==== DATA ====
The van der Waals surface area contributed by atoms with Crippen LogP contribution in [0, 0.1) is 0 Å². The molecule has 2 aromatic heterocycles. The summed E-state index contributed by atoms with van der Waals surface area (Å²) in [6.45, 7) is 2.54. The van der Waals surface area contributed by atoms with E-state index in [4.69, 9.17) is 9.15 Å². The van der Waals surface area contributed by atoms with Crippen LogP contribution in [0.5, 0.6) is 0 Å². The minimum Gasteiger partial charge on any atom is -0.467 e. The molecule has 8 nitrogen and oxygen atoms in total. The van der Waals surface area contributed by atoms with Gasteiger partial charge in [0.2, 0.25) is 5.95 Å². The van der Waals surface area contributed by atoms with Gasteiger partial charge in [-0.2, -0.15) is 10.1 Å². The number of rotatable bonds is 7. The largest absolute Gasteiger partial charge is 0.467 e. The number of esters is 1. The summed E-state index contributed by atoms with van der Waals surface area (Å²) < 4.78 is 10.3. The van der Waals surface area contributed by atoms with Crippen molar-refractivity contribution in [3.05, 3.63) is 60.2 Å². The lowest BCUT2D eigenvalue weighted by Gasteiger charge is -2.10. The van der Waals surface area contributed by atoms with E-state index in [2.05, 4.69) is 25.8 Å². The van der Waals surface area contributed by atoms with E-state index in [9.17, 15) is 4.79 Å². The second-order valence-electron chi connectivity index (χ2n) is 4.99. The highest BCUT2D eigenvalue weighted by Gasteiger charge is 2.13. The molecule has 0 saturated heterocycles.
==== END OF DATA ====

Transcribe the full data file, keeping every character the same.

The van der Waals surface area contributed by atoms with Crippen LogP contribution in [0, 0.1) is 0 Å². The molecule has 2 aromatic heterocycles. The summed E-state index contributed by atoms with van der Waals surface area (Å²) in [6.45, 7) is 2.54. The van der Waals surface area contributed by atoms with E-state index in [4.69, 9.17) is 9.15 Å². The van der Waals surface area contributed by atoms with Crippen LogP contribution in [0.5, 0.6) is 0 Å². The minimum Gasteiger partial charge on any atom is -0.467 e. The molecule has 8 nitrogen and oxygen atoms in total. The van der Waals surface area contributed by atoms with Gasteiger partial charge in [0.2, 0.25) is 5.95 Å². The van der Waals surface area contributed by atoms with Gasteiger partial charge in [-0.2, -0.15) is 10.1 Å². The number of rotatable bonds is 7. The largest absolute Gasteiger partial charge is 0.467 e. The number of esters is 1. The summed E-state index contributed by atoms with van der Waals surface area (Å²) < 4.78 is 10.3. The van der Waals surface area contributed by atoms with Crippen molar-refractivity contribution in [3.05, 3.63) is 60.2 Å². The lowest BCUT2D eigenvalue weighted by Gasteiger charge is -2.10. The van der Waals surface area contributed by atoms with E-state index in [2.05, 4.69) is 25.8 Å². The van der Waals surface area contributed by atoms with E-state index in [9.17, 15) is 4.79 Å². The second-order valence-electron chi connectivity index (χ2n) is 4.99. The highest BCUT2D eigenvalue weighted by Gasteiger charge is 2.13. The molecule has 0 saturated heterocycles.